There was a bit of a Staffordshire blitz in Biarritz the other week as a load of intrepid senior souls, amateur and professional, headed for south-west France – never a hardship – to compete in the Trophee Simone Thion De La Chaume.  The event is hosted by Catherine Lacoste and her daughter Veronique and named for Catherine’s mother, who won the British Girls’ title in 1924 and the British Ladies’ Championship in 1927.

Still swinging:  seniors ready to rock [photo credit unknown at the moment]

Catherine’s sporting pedigree is hard to beat:  her father Rene was a tennis champion of some renown, winning Wimbledon twice, the US Open twice and the French Open three times.  He was one of the Four Musketeers – Jean Borotra, Jacques Brugnon and Henri Cochet were the others – who helped France win the Davis Cup in 1927 and 1928 and the Lacoste polo shirt, with its trademark croc, was the foundation of an enduring brand.

Catherine, born in 1945, was never one to do things entirely conventionally and in 1967 she won the US Women’s Open in Hot Springs, Virginia, the first, and so far the only, amateur to take the title.  Two years later, she won the Ladies’ British Open Amateur Championship, the title that she probably coveted more than any other, simply because her mother had won it too, at Royal County Down and they became the first mother and daughter to win the championship.

Catherine won at Royal Portrush, beating Ann Irvin by one hole after what my father always claimed was an outrageous piece of luck.  One down playing the 10th, Lacoste’s second was heading for deep rough when it hit a spectator and ricocheted back onto the green.  The Frenchwoman holed the putt for a birdie and went on to win at the last.  Mind you, Irvin had been lucky to beat her fellow Englishwoman Dinah Oxley in the semi-finals, when Oxley, one up, missed a knee-knocker at the 18th, then lost the 19th to a par.  Thanks to Kath Stewart-Moore’s excellent book, Royal Portrush Ladies – a backward glance, for the details.

Vive la France: Catherine Lacoste (3rd left) and Jean Garaialde (4th left) give some lucky Staffs golfers the benefit of their unmatched experience.

Of course, having looked a few things up (there is sometimes some research involved in this blog), I get distracted, sidetracked, intrigued, amazed, awed, interested – and that’s always dangerous.  I look at all these names and realise that I’ve met a lot of them.  They’re not just names in the record books, they’re people I’ve spoken to as though they’re perfectly normal people, albeit not quite golfers like the rest of us.  In that regard they’re exceptional, champions, dedicated, skilful and ruthless enough to take most players to the cleaners time after time.   But there’s the rub, when it comes down to it they are just people too, then you look them up and think……..Blimey.  (I was looking for the asterisk but couldn’t find it.)

Anyway, you’ll be glad to know that Dinah won the title at Gullane the following year (beating Belle Robertson by one hole) and Ann won at Carnoustie in 1973 – hope she’s a special guest at the Open this year.  Anyone who wins anything at Carnoustie should be carried back there shoulder high and celebrated at every opportunity.  Have you seen those finishing holes, let alone played them?!!

Another question:  will a Frenchman win the Open at Royal Portrush next year?  Might be worth a punt.  As well as Lacoste and her mother winning in Northern Ireland, the sainted, late lamented Lally, then the Vicomtesse de Saint Sauveur, won the British at Royal County Down, as did Brigitte Varangot, who also won the title at St Andrews and Walton Heath; and in 2015, at Portstewart, our home club, Celine Boutier became the first French champion since Marine Monnet won at Royal Birkdale in 1999.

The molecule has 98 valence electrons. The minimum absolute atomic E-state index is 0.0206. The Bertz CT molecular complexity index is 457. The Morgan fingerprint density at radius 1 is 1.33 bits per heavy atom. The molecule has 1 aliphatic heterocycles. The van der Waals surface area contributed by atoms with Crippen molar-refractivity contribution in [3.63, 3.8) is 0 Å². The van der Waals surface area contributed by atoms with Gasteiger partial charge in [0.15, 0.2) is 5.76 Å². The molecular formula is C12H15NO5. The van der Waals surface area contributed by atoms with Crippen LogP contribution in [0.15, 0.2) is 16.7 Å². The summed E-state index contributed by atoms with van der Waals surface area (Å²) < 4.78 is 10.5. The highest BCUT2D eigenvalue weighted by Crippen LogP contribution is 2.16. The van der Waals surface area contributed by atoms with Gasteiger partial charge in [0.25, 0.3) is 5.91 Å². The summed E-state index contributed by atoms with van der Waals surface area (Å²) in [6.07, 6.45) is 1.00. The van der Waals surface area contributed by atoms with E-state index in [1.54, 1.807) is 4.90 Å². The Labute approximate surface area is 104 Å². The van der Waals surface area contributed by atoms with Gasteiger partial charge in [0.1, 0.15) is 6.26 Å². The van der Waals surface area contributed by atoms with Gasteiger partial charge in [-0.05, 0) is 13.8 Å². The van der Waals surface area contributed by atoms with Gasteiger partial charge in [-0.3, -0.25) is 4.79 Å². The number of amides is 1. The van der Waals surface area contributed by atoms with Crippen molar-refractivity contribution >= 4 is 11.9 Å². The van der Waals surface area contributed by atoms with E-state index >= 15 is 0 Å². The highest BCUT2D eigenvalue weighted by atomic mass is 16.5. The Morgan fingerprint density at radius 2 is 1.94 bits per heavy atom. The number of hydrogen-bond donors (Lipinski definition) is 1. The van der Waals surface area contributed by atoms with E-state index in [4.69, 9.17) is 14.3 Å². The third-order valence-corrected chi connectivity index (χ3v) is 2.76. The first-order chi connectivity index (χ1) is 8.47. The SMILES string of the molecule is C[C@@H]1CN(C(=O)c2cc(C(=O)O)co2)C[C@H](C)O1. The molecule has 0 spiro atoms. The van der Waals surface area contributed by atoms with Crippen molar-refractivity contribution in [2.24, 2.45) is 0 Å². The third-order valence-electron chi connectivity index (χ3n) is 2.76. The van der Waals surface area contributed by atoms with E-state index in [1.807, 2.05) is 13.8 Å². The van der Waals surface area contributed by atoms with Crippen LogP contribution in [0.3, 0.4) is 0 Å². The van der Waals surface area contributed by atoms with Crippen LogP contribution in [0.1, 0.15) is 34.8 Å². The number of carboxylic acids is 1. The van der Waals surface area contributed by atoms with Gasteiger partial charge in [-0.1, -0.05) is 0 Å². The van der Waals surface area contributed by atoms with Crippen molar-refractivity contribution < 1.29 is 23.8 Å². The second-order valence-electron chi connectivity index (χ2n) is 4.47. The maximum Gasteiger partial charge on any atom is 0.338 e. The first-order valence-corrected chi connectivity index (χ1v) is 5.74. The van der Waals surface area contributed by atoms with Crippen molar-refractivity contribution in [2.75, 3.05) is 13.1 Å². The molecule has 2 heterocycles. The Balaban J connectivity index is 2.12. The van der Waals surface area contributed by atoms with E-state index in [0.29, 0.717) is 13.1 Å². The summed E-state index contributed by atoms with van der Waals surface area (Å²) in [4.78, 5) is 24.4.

Oh la la:  WHGC’s Sue Spencer (left, with Ascot-style head foliage) scoops up the prizes from Veronique and Catherine Lacoste.

France’s women have always been at the forefront of European and world golf and the men have more than held their own, so if anyone questions why the Ryder Cup is going to France this year, just ask them why it’s taken so long!

Talking of long, Jordan Brooks plays a game with which few of us are familiar.  Not even his brother Ryan, who is the club champion at Whittington Heath, hits the ball a long way and has hopes of a professional career nor Dan Whitby-Smith, one of our professionals, who is no mean golfer and is also on the tournament trail.  Jordan accepts that scoring is not his forte and is playing to his strength – which is length.

Jordan getting ready for action. Long is no problem but to win he has to be straight too.

He’s around at the right time because there’s now a Long Drivers European Tour, which means that there are big bruisers bashing the ball miles elsewhere in the world too and, of course, there’s big money to be made in America.  “Far and True” was one of the early golf mottos and it’s still a recipe for success, well over a hundred years later.

Jordan came second in his last outing, in Belgium – his longest drive there was 383 yards – and he’s off to Sweden now for the next bash.  At the moment he’s using a driver that is 48 inches long, has a loft of 4 degrees (the 2 1/2 degree is waiting in the wings) and an XXX stiff shaft.  Mmmm.  Don’t think I’ll be taking him on any time soon.  Good luck Jordan, give it some welly.

Jordan in action in Belgium, where he finished second. When the adrenalin flows, so do the roars….

P.S.  The wee photo at the top is of yours truly (left), Eileen Geddes and Jenny Smale, winners of the South Staffs past captains’ outing at Druids Heath on Monday.  It was cold and windy and I doubt our combined Sunday Best drives would have troubled Jordan at all.